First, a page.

A Day in the Life of a Park Ranger

A Day in the Life of a Park Ranger
Jul 28, 2023

From relocating animals to helping children earn their Junior Ranger badges, no day is ever the same for Will Rifenbark, Park Ranger at Wolf Trap National Park for the Performing Arts

For the Children’s Theatre-in-the-Woods crowd, Park Ranger Will Rifenbark is a familiar face–even if you don’t know his name. He’s the bearded guy in a hat whom you see driving patrons to the theater in a golf cart or greeting families at the bridge before a performance. He’s in charge of keeping Children’s Theatre-in-the-Woods running so that guests can enjoy the arts in the Park’s natural surroundings. This year marks Will’s 19th summer on the job. How does one become a Park Ranger? What does a typical day look like? Find out below!

Wolf Trap: How did you become a Park Ranger?

Will Rifenbark: I started, as many do, in the National Park Service (NPS) by volunteering and then later getting a seasonal job, both at Children’s Theatre-in-the-Woods. After four seasonal summers at Wolf Trap National Park for the Performing Arts, I joined the Peace Corps and went to Nicaragua and when I returned, I applied for a career seasonal position. Six years later I applied to become a Park Ranger.

WT: What does a typical day look like for you?

WR: A typical day at Theatre-in-the-Woods involves four staff: preparing the theater, loading in and out the artists and their gear, making welcome announcements and closing remarks from the stage, taking visitors on ranger-led themed walks and talks, and resetting the areas [to be ready for that night’s] for Filene Center shows.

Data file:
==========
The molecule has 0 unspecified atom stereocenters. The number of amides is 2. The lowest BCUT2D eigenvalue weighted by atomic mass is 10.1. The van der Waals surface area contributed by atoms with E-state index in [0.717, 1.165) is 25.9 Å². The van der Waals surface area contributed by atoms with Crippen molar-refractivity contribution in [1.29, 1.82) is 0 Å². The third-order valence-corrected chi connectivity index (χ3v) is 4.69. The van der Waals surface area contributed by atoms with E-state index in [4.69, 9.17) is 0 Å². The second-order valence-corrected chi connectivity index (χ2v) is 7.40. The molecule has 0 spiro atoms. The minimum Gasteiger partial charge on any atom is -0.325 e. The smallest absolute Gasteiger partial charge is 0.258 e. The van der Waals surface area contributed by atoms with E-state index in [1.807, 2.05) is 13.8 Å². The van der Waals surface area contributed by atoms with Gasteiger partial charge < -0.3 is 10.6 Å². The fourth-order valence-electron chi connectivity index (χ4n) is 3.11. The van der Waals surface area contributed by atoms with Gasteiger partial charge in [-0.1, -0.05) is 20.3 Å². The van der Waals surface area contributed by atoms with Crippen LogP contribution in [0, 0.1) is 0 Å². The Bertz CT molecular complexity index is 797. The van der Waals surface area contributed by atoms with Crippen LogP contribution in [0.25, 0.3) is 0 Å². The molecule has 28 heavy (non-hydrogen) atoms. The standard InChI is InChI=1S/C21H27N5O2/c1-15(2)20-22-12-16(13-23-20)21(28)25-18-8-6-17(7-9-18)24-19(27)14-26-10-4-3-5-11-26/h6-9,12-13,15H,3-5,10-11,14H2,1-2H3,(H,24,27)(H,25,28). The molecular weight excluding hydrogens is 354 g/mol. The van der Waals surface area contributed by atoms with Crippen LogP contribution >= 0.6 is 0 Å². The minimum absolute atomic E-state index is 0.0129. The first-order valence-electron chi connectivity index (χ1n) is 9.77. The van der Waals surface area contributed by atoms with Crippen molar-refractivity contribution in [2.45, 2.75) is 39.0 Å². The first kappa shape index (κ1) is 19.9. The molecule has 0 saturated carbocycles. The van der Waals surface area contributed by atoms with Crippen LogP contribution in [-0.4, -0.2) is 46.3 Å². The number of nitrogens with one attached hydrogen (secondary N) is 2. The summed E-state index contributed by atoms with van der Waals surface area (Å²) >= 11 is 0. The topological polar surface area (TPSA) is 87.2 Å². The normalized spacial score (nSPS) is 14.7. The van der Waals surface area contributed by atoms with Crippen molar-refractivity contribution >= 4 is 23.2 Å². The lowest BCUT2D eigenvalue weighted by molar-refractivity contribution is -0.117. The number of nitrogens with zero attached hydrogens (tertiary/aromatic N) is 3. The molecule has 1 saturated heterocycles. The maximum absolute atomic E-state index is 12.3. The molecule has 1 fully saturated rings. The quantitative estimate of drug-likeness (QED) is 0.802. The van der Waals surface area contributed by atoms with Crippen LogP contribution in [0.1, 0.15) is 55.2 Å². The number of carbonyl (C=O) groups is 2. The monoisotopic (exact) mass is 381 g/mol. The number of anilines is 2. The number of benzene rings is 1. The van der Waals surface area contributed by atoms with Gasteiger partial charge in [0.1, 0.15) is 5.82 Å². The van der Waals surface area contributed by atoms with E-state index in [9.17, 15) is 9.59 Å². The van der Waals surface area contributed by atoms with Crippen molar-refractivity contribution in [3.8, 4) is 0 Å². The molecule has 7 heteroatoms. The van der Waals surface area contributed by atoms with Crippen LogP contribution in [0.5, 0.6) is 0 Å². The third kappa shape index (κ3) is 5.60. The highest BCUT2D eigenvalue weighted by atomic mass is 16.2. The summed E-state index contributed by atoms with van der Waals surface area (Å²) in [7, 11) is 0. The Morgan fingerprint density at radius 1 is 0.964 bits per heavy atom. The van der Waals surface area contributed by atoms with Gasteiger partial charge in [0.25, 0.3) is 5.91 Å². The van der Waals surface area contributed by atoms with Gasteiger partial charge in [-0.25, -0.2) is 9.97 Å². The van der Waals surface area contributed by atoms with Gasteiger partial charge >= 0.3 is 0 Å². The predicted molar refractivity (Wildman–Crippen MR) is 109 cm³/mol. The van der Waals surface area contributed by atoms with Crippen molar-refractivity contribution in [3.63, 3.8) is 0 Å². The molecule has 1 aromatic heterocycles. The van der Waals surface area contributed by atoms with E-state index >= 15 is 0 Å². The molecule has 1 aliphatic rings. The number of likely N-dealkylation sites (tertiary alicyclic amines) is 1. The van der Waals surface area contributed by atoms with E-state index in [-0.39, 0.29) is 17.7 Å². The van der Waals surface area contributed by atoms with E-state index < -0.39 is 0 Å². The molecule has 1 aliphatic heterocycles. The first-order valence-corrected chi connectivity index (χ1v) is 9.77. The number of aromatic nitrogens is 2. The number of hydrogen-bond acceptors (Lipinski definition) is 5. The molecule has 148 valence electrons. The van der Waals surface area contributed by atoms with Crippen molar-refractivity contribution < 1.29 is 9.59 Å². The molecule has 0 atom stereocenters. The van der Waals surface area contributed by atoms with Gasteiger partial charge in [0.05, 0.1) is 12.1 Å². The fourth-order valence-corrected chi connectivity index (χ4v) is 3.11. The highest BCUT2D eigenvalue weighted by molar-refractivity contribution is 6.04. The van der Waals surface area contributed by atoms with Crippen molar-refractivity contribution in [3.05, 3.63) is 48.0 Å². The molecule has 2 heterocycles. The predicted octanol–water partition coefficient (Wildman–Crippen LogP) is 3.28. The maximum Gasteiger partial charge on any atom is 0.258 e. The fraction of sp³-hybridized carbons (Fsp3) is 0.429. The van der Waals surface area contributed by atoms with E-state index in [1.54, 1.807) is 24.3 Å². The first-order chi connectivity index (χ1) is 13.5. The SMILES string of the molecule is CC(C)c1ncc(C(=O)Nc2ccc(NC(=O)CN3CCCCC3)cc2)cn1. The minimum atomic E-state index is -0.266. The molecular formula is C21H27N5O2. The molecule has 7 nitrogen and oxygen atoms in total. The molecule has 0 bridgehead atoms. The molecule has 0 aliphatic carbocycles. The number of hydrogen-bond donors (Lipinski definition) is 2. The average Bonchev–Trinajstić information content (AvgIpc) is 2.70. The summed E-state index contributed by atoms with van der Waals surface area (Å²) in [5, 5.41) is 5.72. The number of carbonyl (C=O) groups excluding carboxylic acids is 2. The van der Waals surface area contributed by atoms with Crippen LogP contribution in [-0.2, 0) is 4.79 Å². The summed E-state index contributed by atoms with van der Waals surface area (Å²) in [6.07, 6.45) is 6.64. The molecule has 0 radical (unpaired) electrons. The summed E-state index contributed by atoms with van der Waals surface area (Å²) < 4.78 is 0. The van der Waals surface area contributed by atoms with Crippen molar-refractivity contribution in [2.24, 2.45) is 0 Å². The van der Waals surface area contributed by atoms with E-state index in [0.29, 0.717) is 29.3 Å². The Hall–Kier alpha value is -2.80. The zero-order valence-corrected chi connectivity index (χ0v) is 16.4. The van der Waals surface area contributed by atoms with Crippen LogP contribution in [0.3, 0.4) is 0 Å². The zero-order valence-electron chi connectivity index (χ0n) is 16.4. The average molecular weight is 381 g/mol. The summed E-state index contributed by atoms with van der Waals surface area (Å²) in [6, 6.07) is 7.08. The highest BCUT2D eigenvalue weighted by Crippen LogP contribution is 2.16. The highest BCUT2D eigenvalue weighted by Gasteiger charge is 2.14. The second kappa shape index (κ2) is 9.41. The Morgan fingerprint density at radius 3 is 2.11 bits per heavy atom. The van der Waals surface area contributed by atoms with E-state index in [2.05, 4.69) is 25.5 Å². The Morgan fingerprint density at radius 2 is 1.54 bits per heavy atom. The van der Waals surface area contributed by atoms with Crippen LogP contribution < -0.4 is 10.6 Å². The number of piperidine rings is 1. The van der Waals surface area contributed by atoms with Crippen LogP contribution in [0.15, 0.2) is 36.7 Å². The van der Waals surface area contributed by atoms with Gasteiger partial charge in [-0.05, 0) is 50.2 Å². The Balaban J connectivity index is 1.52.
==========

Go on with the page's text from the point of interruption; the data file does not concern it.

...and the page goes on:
WT: What is the most unusual thing you’ve had to do in your duties as a Park Ranger?

WR: I relocated a young raccoon that was trapped in a stagehand restroom inside the Filene Center. I also once removed a juvenile copperhead from the NPS Superintendent’s office!

A Day in the Life of a Park Ranger

WT: Have you had any other cool encounters with animals at the Park?

WR: I’ve seen a number of cool animals over the years, but the most unique was a wild turkey sitting on top of Ovations Restaurant one fall evening before I startled it and it flew away to the Meadow. 

WT: You spend a lot of time supporting Children’s Theatre-in-the-Woods and keeping it well-maintained and accessible for guests. In your opinion, what makes Children’s Theatre-in-the-Woods so unique? Why do families return year after year?

WR: Children’s Theatre-in-the-Woods provides an experience to see the performing arts in a natural setting and is a tradition for many families in the area. I once had a family that was made up of four generations at a show and they spoke of bringing their children over the decades and [how excited they] were to introduce the newest generation to the wonderful venue and experience. 

WT: What do you hope families take away from their experiences at the Park?

WR: I would hope that families take away a love for the performing arts and our natural spaces that the NPS preserves and protects for future generations.

Wolf Trap’s Children’s Theatre-in-the-Woods offers programs for families Tuesdays through Saturdays at 10:30 AM throughout the summer. After each performance, the Park offers “Stay & Play” options, spaces for picnics, and Park Ranger-led trail walks and behind-the-scenes tours. After select performances, Wolf Trap also offers artist workshops and Junior Ranger Days, at which children can earn special badges. For a complete list of programming, visit wolftrap.org/woods. Find out more about other unique National Parks like Wolf Trap at nps.gov.


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